Annelie Rozeboom never really meant to become a China writer. She travelled to Asia seeking nothing more than adventure, but as a young Dutch study-abroad student living in Beijing in the late 1980s she was delivered the story of a lifetime when the Tiananmen protests erupted in the capital. Soon she was reporting from the front lines, her articles appearing on the front pages of newspapers, her voice on the radio, her interviews on the evening news. After "calm" was restored to Beijing, Rozeboom stayed on in China, working as the China correspondent for a Dutch national newspaper for 11 years. Much of her later work focused on Tibet. Throughout the late 1990s she travelled through China and India, interviewing individuals on every side of the Tibetan crisis - monks, former Tibetan slaves, resettled nomads, business people, Chinese officials, and ultimately the Dalai Lama himself. --Time Out Hong Kong, February 2, 2011
Almost everything that's revealed in Waiting for the Dalai Lama sends extra rays of light into dark corners of the Tibet debate, taking readers closer to an objective, accurate assessment. Will anyone else in Asia publish a more forthright and revealing book this year? Unlike most questions about Tibet, this one has an obvious answer - almost certainly not. --Cairns Media Magazine, January 26, 2011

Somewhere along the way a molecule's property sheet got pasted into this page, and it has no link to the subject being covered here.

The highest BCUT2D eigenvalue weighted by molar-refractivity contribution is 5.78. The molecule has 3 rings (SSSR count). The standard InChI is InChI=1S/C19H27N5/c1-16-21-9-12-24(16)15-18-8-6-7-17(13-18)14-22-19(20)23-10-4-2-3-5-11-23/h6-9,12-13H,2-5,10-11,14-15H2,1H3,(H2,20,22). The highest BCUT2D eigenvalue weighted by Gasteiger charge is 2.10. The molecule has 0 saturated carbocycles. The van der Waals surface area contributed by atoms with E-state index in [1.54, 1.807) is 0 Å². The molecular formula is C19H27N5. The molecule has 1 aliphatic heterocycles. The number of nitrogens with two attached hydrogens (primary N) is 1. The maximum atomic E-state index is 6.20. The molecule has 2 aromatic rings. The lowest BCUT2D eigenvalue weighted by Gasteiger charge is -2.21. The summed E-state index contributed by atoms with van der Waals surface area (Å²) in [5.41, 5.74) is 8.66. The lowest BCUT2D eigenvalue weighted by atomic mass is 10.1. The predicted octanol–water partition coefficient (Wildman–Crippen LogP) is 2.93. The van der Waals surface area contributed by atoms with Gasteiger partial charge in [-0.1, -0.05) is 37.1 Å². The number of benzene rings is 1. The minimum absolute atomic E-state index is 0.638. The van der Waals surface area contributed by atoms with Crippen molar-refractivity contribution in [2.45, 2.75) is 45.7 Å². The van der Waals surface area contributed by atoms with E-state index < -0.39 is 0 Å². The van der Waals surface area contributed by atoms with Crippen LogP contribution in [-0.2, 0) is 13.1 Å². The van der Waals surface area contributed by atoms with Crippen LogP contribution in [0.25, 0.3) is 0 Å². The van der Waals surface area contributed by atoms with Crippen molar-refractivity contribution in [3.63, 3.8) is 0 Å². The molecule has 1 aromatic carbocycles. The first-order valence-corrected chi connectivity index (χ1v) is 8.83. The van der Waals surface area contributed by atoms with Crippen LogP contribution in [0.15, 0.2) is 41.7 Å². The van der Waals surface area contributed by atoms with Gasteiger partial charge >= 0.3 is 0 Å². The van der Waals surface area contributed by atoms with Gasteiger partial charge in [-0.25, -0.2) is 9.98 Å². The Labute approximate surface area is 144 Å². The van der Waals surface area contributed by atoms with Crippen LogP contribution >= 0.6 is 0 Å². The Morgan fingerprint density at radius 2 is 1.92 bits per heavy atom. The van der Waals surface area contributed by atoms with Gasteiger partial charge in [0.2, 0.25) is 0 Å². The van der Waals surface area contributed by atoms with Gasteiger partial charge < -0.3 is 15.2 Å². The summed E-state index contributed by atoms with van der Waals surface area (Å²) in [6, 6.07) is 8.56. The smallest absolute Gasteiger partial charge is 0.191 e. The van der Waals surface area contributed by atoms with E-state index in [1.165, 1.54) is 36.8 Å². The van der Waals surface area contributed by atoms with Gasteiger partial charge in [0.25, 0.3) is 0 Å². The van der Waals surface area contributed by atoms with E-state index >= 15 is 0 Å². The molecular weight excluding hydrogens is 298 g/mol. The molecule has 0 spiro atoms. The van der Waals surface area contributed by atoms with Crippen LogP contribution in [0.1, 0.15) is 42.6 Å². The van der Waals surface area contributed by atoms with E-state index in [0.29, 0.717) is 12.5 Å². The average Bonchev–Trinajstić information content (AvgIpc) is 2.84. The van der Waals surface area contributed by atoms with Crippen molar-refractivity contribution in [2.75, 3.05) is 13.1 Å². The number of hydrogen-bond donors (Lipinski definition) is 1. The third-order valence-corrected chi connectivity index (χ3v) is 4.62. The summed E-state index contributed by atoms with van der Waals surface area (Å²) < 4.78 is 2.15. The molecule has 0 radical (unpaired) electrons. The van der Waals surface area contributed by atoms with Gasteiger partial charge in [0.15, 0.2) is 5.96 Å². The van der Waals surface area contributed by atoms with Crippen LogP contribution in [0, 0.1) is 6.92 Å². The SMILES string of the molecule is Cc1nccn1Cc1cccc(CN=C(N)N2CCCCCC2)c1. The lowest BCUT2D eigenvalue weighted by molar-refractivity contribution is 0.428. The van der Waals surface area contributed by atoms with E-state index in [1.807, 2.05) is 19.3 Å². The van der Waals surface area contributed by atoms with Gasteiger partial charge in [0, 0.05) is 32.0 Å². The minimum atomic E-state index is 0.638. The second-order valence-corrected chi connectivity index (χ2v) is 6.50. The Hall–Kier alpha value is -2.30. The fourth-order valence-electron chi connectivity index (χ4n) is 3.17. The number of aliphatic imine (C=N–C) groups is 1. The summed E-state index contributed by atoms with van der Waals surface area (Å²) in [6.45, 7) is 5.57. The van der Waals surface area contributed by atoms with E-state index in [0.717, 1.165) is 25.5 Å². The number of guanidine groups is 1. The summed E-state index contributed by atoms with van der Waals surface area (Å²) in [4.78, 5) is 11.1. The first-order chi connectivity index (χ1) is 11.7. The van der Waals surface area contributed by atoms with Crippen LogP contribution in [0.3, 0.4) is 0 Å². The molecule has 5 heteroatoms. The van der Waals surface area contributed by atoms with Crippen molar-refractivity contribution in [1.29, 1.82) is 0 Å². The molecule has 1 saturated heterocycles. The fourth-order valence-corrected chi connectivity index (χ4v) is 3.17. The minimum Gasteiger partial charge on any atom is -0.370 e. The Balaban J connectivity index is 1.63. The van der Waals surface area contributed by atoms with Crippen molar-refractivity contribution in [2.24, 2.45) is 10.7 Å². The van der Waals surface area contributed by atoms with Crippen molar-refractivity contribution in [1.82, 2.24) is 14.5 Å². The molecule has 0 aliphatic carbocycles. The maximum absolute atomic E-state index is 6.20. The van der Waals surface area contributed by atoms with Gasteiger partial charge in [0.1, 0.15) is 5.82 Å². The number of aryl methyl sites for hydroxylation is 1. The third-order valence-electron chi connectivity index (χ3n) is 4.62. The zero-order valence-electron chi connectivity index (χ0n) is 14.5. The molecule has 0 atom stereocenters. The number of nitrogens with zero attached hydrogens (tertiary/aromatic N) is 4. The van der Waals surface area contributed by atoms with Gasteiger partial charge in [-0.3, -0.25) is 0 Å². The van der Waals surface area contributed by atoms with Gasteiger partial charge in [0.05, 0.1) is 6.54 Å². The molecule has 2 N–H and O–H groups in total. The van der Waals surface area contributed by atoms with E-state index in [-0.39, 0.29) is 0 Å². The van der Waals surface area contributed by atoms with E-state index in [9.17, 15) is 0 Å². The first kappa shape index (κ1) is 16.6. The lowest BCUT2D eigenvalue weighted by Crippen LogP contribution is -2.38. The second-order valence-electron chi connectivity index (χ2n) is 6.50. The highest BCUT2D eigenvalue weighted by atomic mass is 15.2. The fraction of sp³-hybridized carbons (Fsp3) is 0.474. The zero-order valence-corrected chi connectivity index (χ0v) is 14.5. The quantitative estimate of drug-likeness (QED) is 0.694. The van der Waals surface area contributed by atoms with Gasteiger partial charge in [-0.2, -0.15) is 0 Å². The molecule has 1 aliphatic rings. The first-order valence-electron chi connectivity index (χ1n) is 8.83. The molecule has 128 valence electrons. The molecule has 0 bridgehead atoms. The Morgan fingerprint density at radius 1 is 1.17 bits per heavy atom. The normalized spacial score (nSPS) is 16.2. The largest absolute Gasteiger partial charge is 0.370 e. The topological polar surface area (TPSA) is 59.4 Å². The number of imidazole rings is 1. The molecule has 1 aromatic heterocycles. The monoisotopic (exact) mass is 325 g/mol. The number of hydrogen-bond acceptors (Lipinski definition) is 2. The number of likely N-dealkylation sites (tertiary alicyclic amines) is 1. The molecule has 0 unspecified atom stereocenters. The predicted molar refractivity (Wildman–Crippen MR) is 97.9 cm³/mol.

About the Author
After obtaining a degree in journalism, Annelie Rozeboom went to China for twelve months, and ended up staying eleven years. As the China correspondent for several national publications, she reported on the uprisings on Tiananmen Square, China's subsequent growth into an economic superpower, and the issue of Tibet. She now lives with her husband and their three children in Madagascar, where she runs the only English-language newspaper in the country and teaches journalism and English at the American School of Antananarivo.